Wildlife and Freshwater Fisheries
The core mission of the SCDNR’s Wildlife and Freshwater Fisheries (WFF) Division is to protect, manage, and sustain the public enjoyment of natural resources through programs that support hunting, fishing, wildlife watching, and other forms of outdoor recreation. The Division develops and implements programs that manage and conserve the wildlife and freshwater fishery resources of the state. Division programs are divided among two sections: Wildlife and Freshwater Fisheries. The main offices are located at 1000 Assembly Street in Columbia, with regional offices in Clemson, Florence and Charleston.
The Wildlife Section protects, conserves and enhances the state’s wildlife species and their habitats for the public benefit of present and future generations and ensures the best possible hunting and viewing opportunities for the public. The section is responsible for the development, operation and maintenance of the state’s Wildlife Management Area (WMA) Program, which has an objective of providing affordable public hunting and a quality outdoor experience for the citizens of South Carolina. Through department owned and leased WMA lands and Natural Area Heritage Preserves, the section provides a long-term intensively managed habitat base for the protection, enhancement and utilization of a wide variety of wildlife species.
Wildlife Section staff also provide technical assistance to private landowners and public and private entities to effectively and efficiently manage, enhance and/or control wildlife on their property and to maximize the benefit of renewable resources through applied management programs. Species-specific programs are administered for deer, turkey, small game, waterfowl, nongame birds, furbearers and reptiles and amphibians, including sea turtles and alligators. Wetland and wildlife habitat protection initiatives, such as the ACE Basin, Winyah Bay, South Low Country and Congaree-Wateree Focus Areas, are coordinated by the section, as well as cooperative projects among government, public and private entities.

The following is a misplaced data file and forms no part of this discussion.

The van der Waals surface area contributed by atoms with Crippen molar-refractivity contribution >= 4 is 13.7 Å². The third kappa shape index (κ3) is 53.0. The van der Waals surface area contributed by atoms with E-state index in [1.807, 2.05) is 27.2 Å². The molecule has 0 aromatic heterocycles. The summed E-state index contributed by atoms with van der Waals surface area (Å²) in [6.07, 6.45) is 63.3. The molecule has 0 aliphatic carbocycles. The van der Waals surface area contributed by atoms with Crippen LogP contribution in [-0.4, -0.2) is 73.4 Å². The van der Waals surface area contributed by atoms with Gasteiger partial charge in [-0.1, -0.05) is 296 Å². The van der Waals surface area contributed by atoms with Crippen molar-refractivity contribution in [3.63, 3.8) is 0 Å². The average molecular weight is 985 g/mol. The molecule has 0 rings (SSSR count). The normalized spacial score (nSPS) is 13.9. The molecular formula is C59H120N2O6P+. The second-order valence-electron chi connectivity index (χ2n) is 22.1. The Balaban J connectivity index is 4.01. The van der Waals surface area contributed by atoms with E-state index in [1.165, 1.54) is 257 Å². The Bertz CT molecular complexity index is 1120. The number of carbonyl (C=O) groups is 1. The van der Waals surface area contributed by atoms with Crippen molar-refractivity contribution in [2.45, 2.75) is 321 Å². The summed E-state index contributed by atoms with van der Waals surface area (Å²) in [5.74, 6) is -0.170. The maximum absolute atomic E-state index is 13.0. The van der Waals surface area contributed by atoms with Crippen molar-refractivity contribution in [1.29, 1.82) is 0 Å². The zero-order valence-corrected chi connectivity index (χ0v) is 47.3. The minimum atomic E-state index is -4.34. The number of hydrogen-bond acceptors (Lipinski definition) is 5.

The section supports and administers research, survey and monitoring projects, as well as recovery initiatives for federal and state-listed threatened and endangered species. Both rare species and species of concern are monitored periodically for indicators of degradation. Field biologists work with other scientists, industries, schools, environmental groups and private landowners in decisions relative to conservation of these species. Revenue from both the Check for Wildlife on the state income tax forms and the Wildlife Conservation license plates is used to match federal funds to help support these projects.
The Freshwater Fisheries Section has among its objectives the protection, enhancement and conservation of South Carolina’s inland aquatic resources and the provision of recreational fishing opportunities for the state’s citizens. The section has five components: hatcheries, regional operations, state public fishing lakes, research and diadromous fisheries. Section activities are directed to provide the information and services needed to maintain and improve South Carolina’s freshwater fishery resources. All public water fish kills are investigated and those caused by unnatural events are pursued to recover suffered damages.
Seventeen public fishing lakes are maintained for anglers’ enjoyment. Five fish hatcheries produce the species and numbers of fish necessary to maintain productive fishing opportunities and restoration of imperiled species. Access and other angling improvements are developed and maintained to enhance angler convenience and success. Essential biological data are collected, analyzed and reported with appropriate management recommendations. Diadromous fish populations are monitored and enhanced through operation of the St. Stephen Fish Lift and fish passage at the Pinopolis Lock.
As of January 2010, no state appropriated funds are used in the operation of the Wildlife and Freshwater Fisheries Division. The majority of funding for this division comes from federal excise taxes on hunting and fishing equipment through the Sport Fish (Dingell Johnson Act) and Wildlife Restoration Program (Pittman Robertson Act), with required matching funds drawn from revenues generated through the sale of hunting and fishing licenses and other permits. Other revenues such as proceeds from the sales of timber on DNR properties are earmarked to help support the management of the properties.
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Wildlife & Freshwater Fisheries (WFF): WFF FY 2009-10 – Highlights
- Produced over 7.7 million fish of 12 different species for stocking in public waters.
- Provided quality public outdoor recreation opportunities on more than 1 million acres of land in the Wildlife Management Area (WMA) program.
- Through the Draw Hunt Program, conducted more than 160 separate hunts for deer, turkey, waterfowl, and quail.
- Provided special hunting opportunities for over 1,100 youth and over 150 mobility impaired sportsmen.
- Significantly improved the habitats of all wildlife species on many of the Heritage Preserves.
- Researched, monitored, and surveyed a broad range of native wildlife species, including game, nongame, and endangered vertebrates.
- Acquired additional property for habitat protection and public recreation in Newberry County.
- Surveyed and inventoried approximately 154 lakes, reservoirs, rivers, and streams.